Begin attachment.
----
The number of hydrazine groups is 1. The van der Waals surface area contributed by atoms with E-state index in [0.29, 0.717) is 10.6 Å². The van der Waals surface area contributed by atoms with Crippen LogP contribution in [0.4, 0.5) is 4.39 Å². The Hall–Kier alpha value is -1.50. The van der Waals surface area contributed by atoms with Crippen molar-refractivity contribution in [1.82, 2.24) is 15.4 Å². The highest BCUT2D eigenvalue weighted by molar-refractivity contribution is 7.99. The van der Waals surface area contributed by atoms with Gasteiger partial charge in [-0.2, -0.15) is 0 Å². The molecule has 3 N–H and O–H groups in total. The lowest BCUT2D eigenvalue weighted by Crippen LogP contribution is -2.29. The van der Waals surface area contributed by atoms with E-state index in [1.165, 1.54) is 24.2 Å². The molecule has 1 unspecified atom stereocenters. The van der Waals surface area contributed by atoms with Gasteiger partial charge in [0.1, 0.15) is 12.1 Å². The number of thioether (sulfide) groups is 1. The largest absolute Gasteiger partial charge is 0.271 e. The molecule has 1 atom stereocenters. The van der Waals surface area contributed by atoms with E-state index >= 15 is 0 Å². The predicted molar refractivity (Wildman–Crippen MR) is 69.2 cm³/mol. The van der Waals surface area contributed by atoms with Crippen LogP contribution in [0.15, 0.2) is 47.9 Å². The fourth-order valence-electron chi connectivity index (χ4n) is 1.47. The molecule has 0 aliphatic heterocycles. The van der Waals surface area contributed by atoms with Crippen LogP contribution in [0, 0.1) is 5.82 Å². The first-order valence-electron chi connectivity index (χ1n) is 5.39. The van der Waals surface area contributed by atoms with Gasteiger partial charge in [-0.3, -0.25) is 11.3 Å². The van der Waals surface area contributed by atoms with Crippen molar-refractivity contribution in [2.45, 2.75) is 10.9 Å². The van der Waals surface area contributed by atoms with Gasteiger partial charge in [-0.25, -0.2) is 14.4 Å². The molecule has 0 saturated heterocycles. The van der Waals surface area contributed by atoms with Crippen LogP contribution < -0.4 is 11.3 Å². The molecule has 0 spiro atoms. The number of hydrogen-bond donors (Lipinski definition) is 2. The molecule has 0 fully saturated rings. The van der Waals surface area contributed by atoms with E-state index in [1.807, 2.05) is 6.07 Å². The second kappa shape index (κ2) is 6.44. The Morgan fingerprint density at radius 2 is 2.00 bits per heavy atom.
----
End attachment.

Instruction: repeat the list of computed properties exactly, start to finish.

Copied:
The number of hydrazine groups is 1. The van der Waals surface area contributed by atoms with E-state index in [0.29, 0.717) is 10.6 Å². The van der Waals surface area contributed by atoms with Crippen LogP contribution in [0.4, 0.5) is 4.39 Å². The Hall–Kier alpha value is -1.50. The van der Waals surface area contributed by atoms with Crippen molar-refractivity contribution in [1.82, 2.24) is 15.4 Å². The highest BCUT2D eigenvalue weighted by molar-refractivity contribution is 7.99. The van der Waals surface area contributed by atoms with Gasteiger partial charge in [-0.2, -0.15) is 0 Å². The molecule has 3 N–H and O–H groups in total. The lowest BCUT2D eigenvalue weighted by Crippen LogP contribution is -2.29. The van der Waals surface area contributed by atoms with E-state index in [1.165, 1.54) is 24.2 Å². The molecule has 1 unspecified atom stereocenters. The van der Waals surface area contributed by atoms with Gasteiger partial charge in [0.1, 0.15) is 12.1 Å². The number of thioether (sulfide) groups is 1. The largest absolute Gasteiger partial charge is 0.271 e. The molecule has 1 atom stereocenters. The van der Waals surface area contributed by atoms with E-state index >= 15 is 0 Å². The predicted molar refractivity (Wildman–Crippen MR) is 69.2 cm³/mol. The van der Waals surface area contributed by atoms with Crippen LogP contribution in [0.15, 0.2) is 47.9 Å². The fourth-order valence-electron chi connectivity index (χ4n) is 1.47. The molecule has 0 aliphatic heterocycles. The van der Waals surface area contributed by atoms with Crippen LogP contribution in [0, 0.1) is 5.82 Å². The first-order valence-electron chi connectivity index (χ1n) is 5.39. The van der Waals surface area contributed by atoms with Gasteiger partial charge in [-0.3, -0.25) is 11.3 Å². The van der Waals surface area contributed by atoms with Crippen molar-refractivity contribution in [2.45, 2.75) is 10.9 Å². The van der Waals surface area contributed by atoms with Gasteiger partial charge in [-0.25, -0.2) is 14.4 Å². The molecule has 0 saturated heterocycles. The van der Waals surface area contributed by atoms with Crippen LogP contribution < -0.4 is 11.3 Å². The molecule has 0 spiro atoms. The number of hydrogen-bond donors (Lipinski definition) is 2. The molecule has 0 fully saturated rings. The van der Waals surface area contributed by atoms with E-state index in [1.807, 2.05) is 6.07 Å². The second kappa shape index (κ2) is 6.44. The Morgan fingerprint density at radius 2 is 2.00 bits per heavy atom.